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A French poetess of the twelfth century. She has this trait in common with the other trouvères, that she had no biographer; at least no biography of her has come down to us, and it is mostly by inference that scholars have been able to gather the meagre information that we possess about her. In one of her verses, she tells us her name and that of her native country: Marie ai nun, si sui de France (Roquefort, "Poésies de Marie de France", II, p. 401). Her lays are dedicated to a King Henry, and her "Ysopet" to a Count William. Who were this King Henry, and this Count William? This question, which puzzled scholars for a long time, has been settled only recently by a careful philological study of her works. She was a native of Normandy and lived in the second half of the twelfth century, because she uses the pure Norman dialect of that time, and the two personages alluded to in her works were Henry II of England and his son William, Count of Salisbury. Marie was then a contemporary and, very likely, a habitual guest of the brilliant court of troubadours and Gascon knights who gathered in the castles of Anjou and Guyenne around Henry II and Queen Eleanor; a contemporary, too, of Chrétien de Troyes, who, about that time, was writing the adventures of Yvain, Erec and Lancelot for the court of Champagne. Marie's contributions to French literature consist of lays, the "Ysopet", and a romance published by Roquefort under the title, "Legend of the Purgatory of Saint Patrick".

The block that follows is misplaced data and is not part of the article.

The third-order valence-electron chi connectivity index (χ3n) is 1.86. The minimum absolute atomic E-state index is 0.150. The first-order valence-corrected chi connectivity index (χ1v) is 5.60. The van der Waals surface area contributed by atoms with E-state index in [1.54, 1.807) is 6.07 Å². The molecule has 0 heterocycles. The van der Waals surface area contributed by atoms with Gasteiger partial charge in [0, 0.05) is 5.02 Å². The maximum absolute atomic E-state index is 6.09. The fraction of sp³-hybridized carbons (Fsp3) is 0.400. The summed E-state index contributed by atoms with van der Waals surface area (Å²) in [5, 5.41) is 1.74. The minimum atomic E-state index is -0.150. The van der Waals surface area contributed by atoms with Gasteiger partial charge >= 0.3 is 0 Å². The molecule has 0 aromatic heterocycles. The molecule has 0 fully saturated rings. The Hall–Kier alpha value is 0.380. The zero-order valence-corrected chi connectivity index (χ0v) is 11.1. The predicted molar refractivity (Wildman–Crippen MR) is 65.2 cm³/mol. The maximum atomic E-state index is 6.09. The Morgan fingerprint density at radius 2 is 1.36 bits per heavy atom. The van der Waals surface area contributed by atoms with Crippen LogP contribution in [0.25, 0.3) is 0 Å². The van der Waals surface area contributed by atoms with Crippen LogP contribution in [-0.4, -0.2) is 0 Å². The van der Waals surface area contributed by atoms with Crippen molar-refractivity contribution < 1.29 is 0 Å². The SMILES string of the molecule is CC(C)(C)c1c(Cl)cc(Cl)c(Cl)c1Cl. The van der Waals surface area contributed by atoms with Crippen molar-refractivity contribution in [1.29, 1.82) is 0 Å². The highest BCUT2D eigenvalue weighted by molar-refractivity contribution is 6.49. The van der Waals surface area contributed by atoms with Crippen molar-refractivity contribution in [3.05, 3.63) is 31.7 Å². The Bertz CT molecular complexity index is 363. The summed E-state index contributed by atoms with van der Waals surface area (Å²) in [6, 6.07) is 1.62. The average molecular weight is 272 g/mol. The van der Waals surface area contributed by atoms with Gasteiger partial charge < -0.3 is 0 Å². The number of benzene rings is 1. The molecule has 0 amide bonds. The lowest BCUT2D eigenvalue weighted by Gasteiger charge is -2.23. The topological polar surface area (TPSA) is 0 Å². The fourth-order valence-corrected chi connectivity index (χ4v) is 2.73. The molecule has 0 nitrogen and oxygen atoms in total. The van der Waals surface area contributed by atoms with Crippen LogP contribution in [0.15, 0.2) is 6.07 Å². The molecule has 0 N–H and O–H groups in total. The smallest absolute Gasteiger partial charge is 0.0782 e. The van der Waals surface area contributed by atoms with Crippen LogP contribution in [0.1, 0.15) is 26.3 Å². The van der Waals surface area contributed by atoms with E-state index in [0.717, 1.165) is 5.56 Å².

The lays, which number fifteen, belong to the Breton Cycle, or more accurately, to what might be termed the " love group" of that cycle. They are little poems in octosyllabic verses, in which are told the brave deeds of Breton knights for the sake of their lady-love. These little tales of love and knightly adventure show on the part of the writer a sensibility which is very rare among trouvères. The style is simple and graceful, the narrative clear and concise. The "Ysopet" is a collection of 103 fables translated into French from the English translation of Henry Beauclerc. In the "Purgatory of Saint Patrick" the author tells us of the adventures of an Irish knight who, in atonement for his sins, descends into a cavern where he witnesses the torments of the sinners and the happiness of the just. BEDIER, Les lais de Marie de France in Revue des Deux Mondes (Paris, 15 Oct., 1891); Histoire littéraire de la France , XXX (Paris, 1888); PARIS in Romania (Paris, 1872, 1907); ROQUEFORT, Poésies de Marie de France (Paris, 1820); WARNKE, Marie de France und die Anonymen lais (Coburg, 1892).

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